Women, youth key to Iran vote
Voting begins Friday; a growing youthful power base is expected to elect a more reform-minded parliament.
In a taxi on her way to a grass-roots political meeting, parliamentary candidate Fatema Haqiqat-Jou is draped from head to toe in a black chador, as anonymous as any Iranian woman following the stringent Islamic dress code.Skip to next paragraph
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But at a town-hall meeting, la John McCain, she turns into a populist firebrand, brandishing a brown leather handbag with the same oomph that Britain's Margaret Thatcher once did.
Ms. Haqiqat-Jou is one of 513 women, among 6,083 candidates, running for a seat in parliament. Women, like her, and young voters are a growing and formidable political power base in Iranian politics. Analysts here say their support is key to breaking the grip of conservative clerics, and to bolstering the popular reform agenda of President Mohamad Khatami.
As the youngest female candidate, Haqiqat-Jou confidently represents both facets of this vanguard and offers a unique window on one of the most vigorous democratic power struggles in the Middle East.
Her message is simple, but aptly illustrates the profound changes sweeping across Iran: The Islamic Revolution has been hi-jacked by self-serving clerics, she says; only voting for reform can re-establish its promise of freedom and democracy.
"I am happy to be among you, people of Tehran," she begins, quietly implying that her conservative opponents don't take the time to mingle among the people. She explains the mechanics of voting, and why it is so important.
She promises the women in the audience, all but their faces shrouded in black, that she will work toward equal rights for women - as promised by the Islamic holy book, the Koran - and for youth programs.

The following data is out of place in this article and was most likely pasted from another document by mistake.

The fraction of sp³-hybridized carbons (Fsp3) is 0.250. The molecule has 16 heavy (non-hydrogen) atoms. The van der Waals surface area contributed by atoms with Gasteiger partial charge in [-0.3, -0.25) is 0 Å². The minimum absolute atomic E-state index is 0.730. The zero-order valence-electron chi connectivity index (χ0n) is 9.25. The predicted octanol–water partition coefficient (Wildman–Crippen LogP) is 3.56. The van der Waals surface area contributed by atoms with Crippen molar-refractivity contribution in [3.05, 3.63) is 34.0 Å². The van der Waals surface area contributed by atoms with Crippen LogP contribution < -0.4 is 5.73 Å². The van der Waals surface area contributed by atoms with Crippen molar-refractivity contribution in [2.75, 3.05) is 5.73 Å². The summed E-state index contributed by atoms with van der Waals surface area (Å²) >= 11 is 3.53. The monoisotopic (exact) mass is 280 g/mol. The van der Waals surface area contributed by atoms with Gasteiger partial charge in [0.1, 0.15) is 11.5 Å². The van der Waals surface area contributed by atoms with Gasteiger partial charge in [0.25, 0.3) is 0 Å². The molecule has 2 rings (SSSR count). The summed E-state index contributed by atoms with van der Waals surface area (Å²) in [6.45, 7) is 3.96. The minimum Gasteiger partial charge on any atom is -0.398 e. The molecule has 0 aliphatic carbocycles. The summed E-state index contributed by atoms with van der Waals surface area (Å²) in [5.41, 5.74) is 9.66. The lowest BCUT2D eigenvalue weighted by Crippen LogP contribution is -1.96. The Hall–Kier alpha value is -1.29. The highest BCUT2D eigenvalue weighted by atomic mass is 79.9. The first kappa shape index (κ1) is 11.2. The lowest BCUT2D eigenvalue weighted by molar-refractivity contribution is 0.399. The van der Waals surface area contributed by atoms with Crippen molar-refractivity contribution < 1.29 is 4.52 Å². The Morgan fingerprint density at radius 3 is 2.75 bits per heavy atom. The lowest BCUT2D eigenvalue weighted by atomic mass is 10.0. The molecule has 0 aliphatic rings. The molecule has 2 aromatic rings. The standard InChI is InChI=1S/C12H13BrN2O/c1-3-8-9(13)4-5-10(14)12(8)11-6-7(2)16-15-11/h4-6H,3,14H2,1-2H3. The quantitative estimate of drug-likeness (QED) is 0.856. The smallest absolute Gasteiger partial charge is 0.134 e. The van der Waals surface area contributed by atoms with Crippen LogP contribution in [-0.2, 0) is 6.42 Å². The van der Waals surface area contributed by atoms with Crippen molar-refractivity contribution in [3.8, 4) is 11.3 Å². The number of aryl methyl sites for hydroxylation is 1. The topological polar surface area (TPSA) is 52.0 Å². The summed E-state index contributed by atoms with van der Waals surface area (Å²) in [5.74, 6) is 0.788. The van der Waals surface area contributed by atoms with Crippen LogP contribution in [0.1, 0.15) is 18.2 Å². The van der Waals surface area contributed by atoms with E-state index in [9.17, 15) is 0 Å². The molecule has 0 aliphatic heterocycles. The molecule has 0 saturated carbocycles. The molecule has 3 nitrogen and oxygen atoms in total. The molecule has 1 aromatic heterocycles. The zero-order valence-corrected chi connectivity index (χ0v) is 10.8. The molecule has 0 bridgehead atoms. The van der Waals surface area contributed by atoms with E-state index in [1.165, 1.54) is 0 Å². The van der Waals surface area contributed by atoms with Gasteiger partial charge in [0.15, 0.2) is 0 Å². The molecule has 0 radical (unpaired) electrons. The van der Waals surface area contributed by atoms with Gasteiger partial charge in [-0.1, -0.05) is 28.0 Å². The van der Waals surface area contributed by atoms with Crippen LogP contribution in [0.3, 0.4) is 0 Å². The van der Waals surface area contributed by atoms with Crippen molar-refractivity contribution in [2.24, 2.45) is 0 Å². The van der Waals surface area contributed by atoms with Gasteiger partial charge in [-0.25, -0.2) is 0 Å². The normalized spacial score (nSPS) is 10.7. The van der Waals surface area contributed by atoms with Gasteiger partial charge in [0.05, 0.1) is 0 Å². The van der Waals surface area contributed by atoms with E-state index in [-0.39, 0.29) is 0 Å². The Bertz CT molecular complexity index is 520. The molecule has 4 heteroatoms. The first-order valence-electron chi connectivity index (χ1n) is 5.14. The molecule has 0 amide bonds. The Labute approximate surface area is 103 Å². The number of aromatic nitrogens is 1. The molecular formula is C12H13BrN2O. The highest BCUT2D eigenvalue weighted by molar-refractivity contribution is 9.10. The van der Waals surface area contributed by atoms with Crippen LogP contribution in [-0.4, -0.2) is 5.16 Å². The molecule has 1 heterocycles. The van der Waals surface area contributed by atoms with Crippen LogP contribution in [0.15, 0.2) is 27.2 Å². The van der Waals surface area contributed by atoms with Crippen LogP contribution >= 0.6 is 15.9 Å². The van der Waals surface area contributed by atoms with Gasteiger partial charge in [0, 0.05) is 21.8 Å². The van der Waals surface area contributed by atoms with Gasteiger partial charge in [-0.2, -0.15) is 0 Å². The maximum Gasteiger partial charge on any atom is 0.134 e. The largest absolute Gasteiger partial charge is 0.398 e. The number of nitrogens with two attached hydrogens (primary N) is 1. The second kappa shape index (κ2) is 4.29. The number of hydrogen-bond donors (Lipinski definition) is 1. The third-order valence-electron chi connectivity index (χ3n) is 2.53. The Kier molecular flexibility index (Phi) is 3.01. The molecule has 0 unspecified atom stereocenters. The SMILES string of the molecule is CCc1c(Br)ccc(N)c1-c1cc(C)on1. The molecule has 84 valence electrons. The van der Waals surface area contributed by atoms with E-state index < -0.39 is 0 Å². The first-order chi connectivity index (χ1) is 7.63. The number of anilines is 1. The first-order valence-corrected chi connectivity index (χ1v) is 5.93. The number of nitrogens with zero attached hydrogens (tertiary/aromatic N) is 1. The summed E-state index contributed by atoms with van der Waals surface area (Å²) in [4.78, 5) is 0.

"They believe the people's role is unimportant, but I believe it is the people who can decide," Haqiqat-Jou tells the 200 women, with a few men milling in the back. Later, the women file out, and Haqiqat-Jou stands before some 250 rapt men.
"This is not my idea, but that of Ayatollah Khomeini," she says, pausing with the microphone to adjust her chador reverently, as she invokes the leader of the 1979 revolution. "We are going toward the goals of the Islamic Republic: independence and freedom; but today the framework has changed."
In two rounds of voting, which begin Friday, reformists are likely to take control of the 290-seat parliament, or Majlis, diplomats and analysts here say, which will further weaken Iran's embattled clerical dictatorship. Promising a civil society, the rule of law, and a loosening of restrictions on women and youth, President Khatami set the changes in motion with a 70 percent landslide victory in 1997.
But despite such shows of discontent toward hardliners, Khatami's plans have been slowed by the conservative hold on parliament, the judiciary, and security services. Confident reformists note that the election process coincides with Iran's New Year, during which Iranians zealously clean their houses.
Still, there are warnings that such optimism may be premature, and could provoke a backlash from hardliners and their militant allies such as Ansar e-Hizbullah, who used violence in the past.